The initial design of bitcoin was to be a payment method, a unit of currency. Along the way in the decade-plus since its creation by the anonymous creator/creators known as Satoshi Nakamoto, it evolved to become something quite different: something that people buy and trade because they want to make money on it.
As they spiral up and down, the volatility of cryptos seems to herald regulations aimed at putting new guardrails in place, increasing scrutiny on the exchanges and the traders themselves.
This summer, for example, SEC chairman Gary Gensler said, “We just don’t have enough investor protection in crypto. Frankly, at this time, it’s more like the Wild West.”
Rushing to judgment will benefit no one, he said, noting that just a few decades ago, there was a time when Congress was debating whether payments and eCommerce should be allowed on the internet.
He said it’s just a matter of time before we get to a tipping point, where regulations and merchant acceptance converge to bring bitcoin (and its brethren) toward mainstream use cases in commerce.
To Spend or Speculate
The current speculation, he said, is a derivative of that expectation, which is the mindset that at some point (near term), bitcoin will be a store of value. Of course, people want to make money off the profits they generate from their holdings.
As he told Webster, “ultimately at the end of the day, if people do not derive some kind of real value out of these cryptos, then it’s just a bunch of speculative trading — and that’s not really sustainable.”
As he noted, if bitcoin or another holding is meant to be a store of value, and it can be transferred, then why not use it for payments? There’s no real tangible benefit to be gleaned from selling an asset that has value, moving it to an exchange, selling it and depositing the funds in the bank. He noted that as bitcoin has evolved over the past 10 years, BitPay has also seen hyper-growth. A decade ago, the company logged five to 10 transactions a day — and now the company is forging a new ecosystem.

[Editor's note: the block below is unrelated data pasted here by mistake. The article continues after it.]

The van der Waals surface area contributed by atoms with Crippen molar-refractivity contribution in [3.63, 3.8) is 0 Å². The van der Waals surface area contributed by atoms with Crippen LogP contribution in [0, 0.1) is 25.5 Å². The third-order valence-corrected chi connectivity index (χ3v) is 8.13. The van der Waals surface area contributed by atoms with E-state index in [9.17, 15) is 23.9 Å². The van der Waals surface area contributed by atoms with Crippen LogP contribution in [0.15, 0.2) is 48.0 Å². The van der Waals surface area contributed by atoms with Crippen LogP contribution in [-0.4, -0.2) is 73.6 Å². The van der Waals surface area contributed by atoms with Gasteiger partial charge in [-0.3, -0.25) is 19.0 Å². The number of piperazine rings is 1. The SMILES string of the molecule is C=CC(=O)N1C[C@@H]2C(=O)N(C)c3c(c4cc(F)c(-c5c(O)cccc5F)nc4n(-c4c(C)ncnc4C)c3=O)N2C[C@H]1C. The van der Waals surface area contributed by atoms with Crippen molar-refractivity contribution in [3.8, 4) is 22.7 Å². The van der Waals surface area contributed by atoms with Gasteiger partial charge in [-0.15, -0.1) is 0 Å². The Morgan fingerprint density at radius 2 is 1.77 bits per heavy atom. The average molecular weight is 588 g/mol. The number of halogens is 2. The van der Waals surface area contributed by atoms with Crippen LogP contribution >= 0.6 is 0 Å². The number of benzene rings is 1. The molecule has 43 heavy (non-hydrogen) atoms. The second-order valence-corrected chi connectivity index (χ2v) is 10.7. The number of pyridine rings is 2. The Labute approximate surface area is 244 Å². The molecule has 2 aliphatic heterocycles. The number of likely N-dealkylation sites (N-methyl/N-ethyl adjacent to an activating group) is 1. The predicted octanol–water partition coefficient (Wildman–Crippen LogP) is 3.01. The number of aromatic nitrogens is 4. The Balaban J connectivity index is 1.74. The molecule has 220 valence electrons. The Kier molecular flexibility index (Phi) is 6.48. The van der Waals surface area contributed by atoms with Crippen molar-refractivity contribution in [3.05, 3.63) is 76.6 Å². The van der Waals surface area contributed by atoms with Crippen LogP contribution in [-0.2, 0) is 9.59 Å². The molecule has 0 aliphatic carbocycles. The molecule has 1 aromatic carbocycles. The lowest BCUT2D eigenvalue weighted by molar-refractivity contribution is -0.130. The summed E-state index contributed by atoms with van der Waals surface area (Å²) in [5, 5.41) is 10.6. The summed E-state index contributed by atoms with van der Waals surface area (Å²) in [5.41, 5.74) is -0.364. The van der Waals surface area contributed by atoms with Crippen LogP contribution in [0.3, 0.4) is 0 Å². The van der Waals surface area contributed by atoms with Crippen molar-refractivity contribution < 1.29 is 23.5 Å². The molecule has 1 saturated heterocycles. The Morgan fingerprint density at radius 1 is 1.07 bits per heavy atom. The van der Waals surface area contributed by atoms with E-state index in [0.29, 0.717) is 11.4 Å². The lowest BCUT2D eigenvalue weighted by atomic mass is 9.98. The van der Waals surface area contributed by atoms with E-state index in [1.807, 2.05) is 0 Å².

“We eliminate all that,” he said of the stutter step in crypto transactions that involve fiat conversions and a range of transaction costs. With BitPay, cryptos can be directly exchanged for other assets of value — “it could be another token; it could be dollars or it could also be a car or a house or whatever else you might want to purchase,” he said, adding that “the platform we’re building is to enable cryptocurrency to be used for payments, done through a different rail.”
Buyer Be Bare
That rail, he contended, will help foster and facilitate merchant acceptance of crypto. The days are coming, said Pair, when merchants (a significant percentage of them) will want to take payments in crypto mainly because they won’t want to grapple with chargebacks or fraud or any of the risks that are inherent in traditional methods of payments.
He acknowledged that there are no traditional protections in place for bitcoin (or other crypto transactions), where a bank can reverse a charge — and liability rests ultimately with those who initiate transactions themselves. But, he added, the irreversible nature of the transactions, the trust in the crypto ecosystem itself (and its anonymity) is what exists as an essential foundational property for the crypto economy at large.
“You can add back layers that give some buyer protection, some recourse, some dispute mediation in the middle of all this. But you need that foundational layer first,” he said. Education is a necessity, he said, as some users will determine that bitcoin is not right for them (perhaps they will choose central bank digital currency (CBDC) instead, he told Webster).
As for augmenting consumer protections, he said BitPay intends to create a marketplace that creates consumer protection for anybody buying from one of the platform’s merchants.
“The merchant could opt in to a program where we would give certain consumer protections in the transaction,” said Pair. “And we would offer a dispute mediation type of service in that transaction.” Firms that offer dispute mediation can “plug and ” into the marketplace to offer their services.
Dollars and Ascent
Looking ahead, with a nod toward the emergence of non-fungible tokens (NFTs) and other digital offerings, he said, blockchains are evolving to the point where rights are being bought and sold — the right, for example, to watch a movie on a Microsoft or Apple platform (or both). That can open up a range of new uses that have yet to be imagined.
The regulators and the lawmakers have to let the private markets help move cryptos beyond cryptos into real-world transactions. The commerce use cases for bitcoin are gaining traction, too, as PayPal will bring crypto payments to its tens of millions of merchants in the next several months. PYMNTS/BitPay’s own research has shown that 18 percent of consumers — 46 million individuals — are likely to make a purchase using cryptos.
With that type of groundswell, with that type of pent-up demand, it’s better for regulators to observe, he said, and see how people use cryptos — and where the problems lie. “Give it a little time and be patient,” he said.
Is it play or plan?